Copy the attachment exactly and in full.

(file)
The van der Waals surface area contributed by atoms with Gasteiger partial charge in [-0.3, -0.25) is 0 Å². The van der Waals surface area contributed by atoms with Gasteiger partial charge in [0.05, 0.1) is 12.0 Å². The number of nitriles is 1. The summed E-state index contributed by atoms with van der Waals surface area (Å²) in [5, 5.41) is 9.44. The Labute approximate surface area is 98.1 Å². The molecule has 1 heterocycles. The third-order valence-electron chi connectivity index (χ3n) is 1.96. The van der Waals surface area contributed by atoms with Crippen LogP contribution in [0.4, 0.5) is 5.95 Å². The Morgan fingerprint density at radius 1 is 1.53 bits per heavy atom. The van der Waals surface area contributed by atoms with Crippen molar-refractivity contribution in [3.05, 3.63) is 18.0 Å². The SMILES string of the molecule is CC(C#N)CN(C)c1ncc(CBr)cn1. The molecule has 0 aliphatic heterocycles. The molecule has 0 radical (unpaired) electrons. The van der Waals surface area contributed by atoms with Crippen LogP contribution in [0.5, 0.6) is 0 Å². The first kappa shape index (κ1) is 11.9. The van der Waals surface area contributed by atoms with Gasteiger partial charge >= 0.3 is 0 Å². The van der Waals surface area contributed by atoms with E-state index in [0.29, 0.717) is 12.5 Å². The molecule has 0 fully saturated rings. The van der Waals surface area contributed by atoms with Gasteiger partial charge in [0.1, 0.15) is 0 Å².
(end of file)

The van der Waals surface area contributed by atoms with Gasteiger partial charge in [-0.3, -0.25) is 0 Å². The van der Waals surface area contributed by atoms with Gasteiger partial charge in [0.05, 0.1) is 12.0 Å². The number of nitriles is 1. The summed E-state index contributed by atoms with van der Waals surface area (Å²) in [5, 5.41) is 9.44. The Labute approximate surface area is 98.1 Å². The molecule has 1 heterocycles. The third-order valence-electron chi connectivity index (χ3n) is 1.96. The van der Waals surface area contributed by atoms with Crippen LogP contribution in [0.4, 0.5) is 5.95 Å². The Morgan fingerprint density at radius 1 is 1.53 bits per heavy atom. The van der Waals surface area contributed by atoms with Crippen molar-refractivity contribution in [3.05, 3.63) is 18.0 Å². The SMILES string of the molecule is CC(C#N)CN(C)c1ncc(CBr)cn1. The molecule has 0 aliphatic heterocycles. The molecule has 0 radical (unpaired) electrons. The van der Waals surface area contributed by atoms with Crippen LogP contribution in [0.5, 0.6) is 0 Å². The first kappa shape index (κ1) is 11.9. The van der Waals surface area contributed by atoms with Gasteiger partial charge >= 0.3 is 0 Å². The van der Waals surface area contributed by atoms with E-state index in [0.29, 0.717) is 12.5 Å². The molecule has 0 fully saturated rings. The van der Waals surface area contributed by atoms with Gasteiger partial charge in [0.1, 0.15) is 0 Å².